Emergency Arts: an inspiration to reuse old Vegas establishments

The afterlife: The former JCPenney and Fremont Medical Building now draws artists, hipsters and fans of Downtown.
Photo: Leila Navidi

Awards for Historic Preservation and Adaptive Reuse in Las Vegas aren’t exactly spilling all over the place, so the category alone is enough to make the preservationist heart thump wildly. That Emergency Arts won the 2010 Mayor’s Urban Design Awards is no surprise. They deserve it. The operators, Jennifer and Michael Cornthwaite, have shown how it’s done and how it can be done (especially for those who, unlike Holsum Design Center and some area galleries, have the adequate restrooms to help avoid the extensive and outdated city permit processing and code enforcement that derails and curtails various efforts). Emergency Arts’ 1951 building, originally JCPenney and then the Fremont Medical Building, stands at Sixth and Fremont, gushing with community love. With La Concha safe at the Neon Museum, the Fifth Street School and the old Holsum bread factory in reuse and the old Post Office readying for the Mob Museum, we can dream of other reuse possibilities.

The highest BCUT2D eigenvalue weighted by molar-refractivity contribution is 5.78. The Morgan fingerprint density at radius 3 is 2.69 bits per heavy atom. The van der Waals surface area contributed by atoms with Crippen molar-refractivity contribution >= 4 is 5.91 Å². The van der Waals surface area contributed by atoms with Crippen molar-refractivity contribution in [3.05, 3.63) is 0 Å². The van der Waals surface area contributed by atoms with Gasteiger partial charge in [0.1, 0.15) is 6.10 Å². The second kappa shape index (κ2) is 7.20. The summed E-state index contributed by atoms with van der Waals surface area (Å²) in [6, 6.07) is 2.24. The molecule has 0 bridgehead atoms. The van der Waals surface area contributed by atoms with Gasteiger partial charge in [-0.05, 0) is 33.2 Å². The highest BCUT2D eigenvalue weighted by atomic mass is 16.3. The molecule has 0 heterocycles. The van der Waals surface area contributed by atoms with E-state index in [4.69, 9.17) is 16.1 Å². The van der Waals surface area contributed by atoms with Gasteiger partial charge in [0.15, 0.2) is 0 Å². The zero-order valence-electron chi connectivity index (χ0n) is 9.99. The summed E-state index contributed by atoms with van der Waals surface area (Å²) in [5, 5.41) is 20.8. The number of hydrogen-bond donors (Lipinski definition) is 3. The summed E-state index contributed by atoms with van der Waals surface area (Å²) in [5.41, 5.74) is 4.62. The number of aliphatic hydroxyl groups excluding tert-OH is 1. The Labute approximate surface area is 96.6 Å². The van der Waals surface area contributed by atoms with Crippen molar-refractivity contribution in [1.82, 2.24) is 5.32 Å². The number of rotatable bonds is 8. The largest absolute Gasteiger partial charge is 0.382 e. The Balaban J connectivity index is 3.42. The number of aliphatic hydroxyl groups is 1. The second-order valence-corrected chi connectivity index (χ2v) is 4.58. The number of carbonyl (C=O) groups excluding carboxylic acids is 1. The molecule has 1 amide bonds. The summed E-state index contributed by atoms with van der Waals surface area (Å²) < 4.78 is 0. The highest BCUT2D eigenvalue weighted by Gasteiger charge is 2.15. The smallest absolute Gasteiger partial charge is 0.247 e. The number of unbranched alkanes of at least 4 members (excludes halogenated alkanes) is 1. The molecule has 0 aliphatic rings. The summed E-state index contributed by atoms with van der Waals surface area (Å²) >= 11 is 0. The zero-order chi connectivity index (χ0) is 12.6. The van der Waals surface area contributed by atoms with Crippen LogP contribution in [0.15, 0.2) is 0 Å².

Reed Whipple Cultural Center: How about a cultural center with a cool gallery space, dance rooms, classrooms, clay working studio and a theater? Or an art house movie theater with a gallery and restaurant? The city of Las Vegas is seeking proposals for lease, purchase or redevelopment of this gem of a building on Las Vegas Boulevard North that served as the city’s first community/cultural center and closed last year.

601 E. Fremont St.: We’d suggest it house the Las Vegas Museum of Contemporary Art. But that ship already sailed. In the meantime, we’re waiting for the space’s restaurant, retail and condos plans to move forward.

Williams Mattress Co.: We’d love to see this building on First and Coolidge in the Arts District turned into an old-fashioned bakery. Seriously.

Huntridge Theatre: We can dream.

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